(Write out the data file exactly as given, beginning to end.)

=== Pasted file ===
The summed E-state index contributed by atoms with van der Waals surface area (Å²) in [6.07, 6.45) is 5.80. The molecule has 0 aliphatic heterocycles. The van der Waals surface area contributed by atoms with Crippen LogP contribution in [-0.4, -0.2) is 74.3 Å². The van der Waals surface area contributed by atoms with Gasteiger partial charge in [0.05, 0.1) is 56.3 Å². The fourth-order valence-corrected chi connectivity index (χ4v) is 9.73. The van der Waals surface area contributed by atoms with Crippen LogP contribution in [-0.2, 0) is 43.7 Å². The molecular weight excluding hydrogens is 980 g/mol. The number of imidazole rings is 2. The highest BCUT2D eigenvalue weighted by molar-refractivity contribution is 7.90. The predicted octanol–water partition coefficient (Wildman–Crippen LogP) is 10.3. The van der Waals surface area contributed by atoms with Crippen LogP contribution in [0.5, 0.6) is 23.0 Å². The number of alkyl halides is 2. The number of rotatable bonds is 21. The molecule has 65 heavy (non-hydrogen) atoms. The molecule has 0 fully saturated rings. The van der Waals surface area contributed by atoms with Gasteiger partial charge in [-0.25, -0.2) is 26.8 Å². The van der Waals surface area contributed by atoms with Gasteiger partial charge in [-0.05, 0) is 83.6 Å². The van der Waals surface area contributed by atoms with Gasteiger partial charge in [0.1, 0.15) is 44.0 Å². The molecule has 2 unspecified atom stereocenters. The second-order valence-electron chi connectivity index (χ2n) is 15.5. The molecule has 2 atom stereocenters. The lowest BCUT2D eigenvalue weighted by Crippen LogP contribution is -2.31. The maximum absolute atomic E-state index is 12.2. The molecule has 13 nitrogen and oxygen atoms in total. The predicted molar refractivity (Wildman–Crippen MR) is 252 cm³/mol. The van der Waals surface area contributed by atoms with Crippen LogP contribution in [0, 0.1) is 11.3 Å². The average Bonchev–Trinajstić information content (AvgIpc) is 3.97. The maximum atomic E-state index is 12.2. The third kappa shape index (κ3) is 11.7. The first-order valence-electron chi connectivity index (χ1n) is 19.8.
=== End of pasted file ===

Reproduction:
The summed E-state index contributed by atoms with van der Waals surface area (Å²) in [6.07, 6.45) is 5.80. The molecule has 0 aliphatic heterocycles. The van der Waals surface area contributed by atoms with Crippen LogP contribution in [-0.4, -0.2) is 74.3 Å². The van der Waals surface area contributed by atoms with Gasteiger partial charge in [0.05, 0.1) is 56.3 Å². The fourth-order valence-corrected chi connectivity index (χ4v) is 9.73. The van der Waals surface area contributed by atoms with Crippen LogP contribution in [-0.2, 0) is 43.7 Å². The molecular weight excluding hydrogens is 980 g/mol. The number of imidazole rings is 2. The highest BCUT2D eigenvalue weighted by molar-refractivity contribution is 7.90. The predicted octanol–water partition coefficient (Wildman–Crippen LogP) is 10.3. The van der Waals surface area contributed by atoms with Crippen LogP contribution in [0.5, 0.6) is 23.0 Å². The number of alkyl halides is 2. The number of rotatable bonds is 21. The molecule has 65 heavy (non-hydrogen) atoms. The molecule has 0 fully saturated rings. The van der Waals surface area contributed by atoms with Gasteiger partial charge in [-0.25, -0.2) is 26.8 Å². The van der Waals surface area contributed by atoms with Gasteiger partial charge in [-0.05, 0) is 83.6 Å². The van der Waals surface area contributed by atoms with Gasteiger partial charge in [0.1, 0.15) is 44.0 Å². The molecule has 2 unspecified atom stereocenters. The second-order valence-electron chi connectivity index (χ2n) is 15.5. The molecule has 2 atom stereocenters. The lowest BCUT2D eigenvalue weighted by Crippen LogP contribution is -2.31. The maximum absolute atomic E-state index is 12.2. The molecule has 13 nitrogen and oxygen atoms in total. The predicted molar refractivity (Wildman–Crippen MR) is 252 cm³/mol. The van der Waals surface area contributed by atoms with Crippen LogP contribution in [0, 0.1) is 11.3 Å². The average Bonchev–Trinajstić information content (AvgIpc) is 3.97. The maximum atomic E-state index is 12.2. The third kappa shape index (κ3) is 11.7. The first-order valence-electron chi connectivity index (χ1n) is 19.8.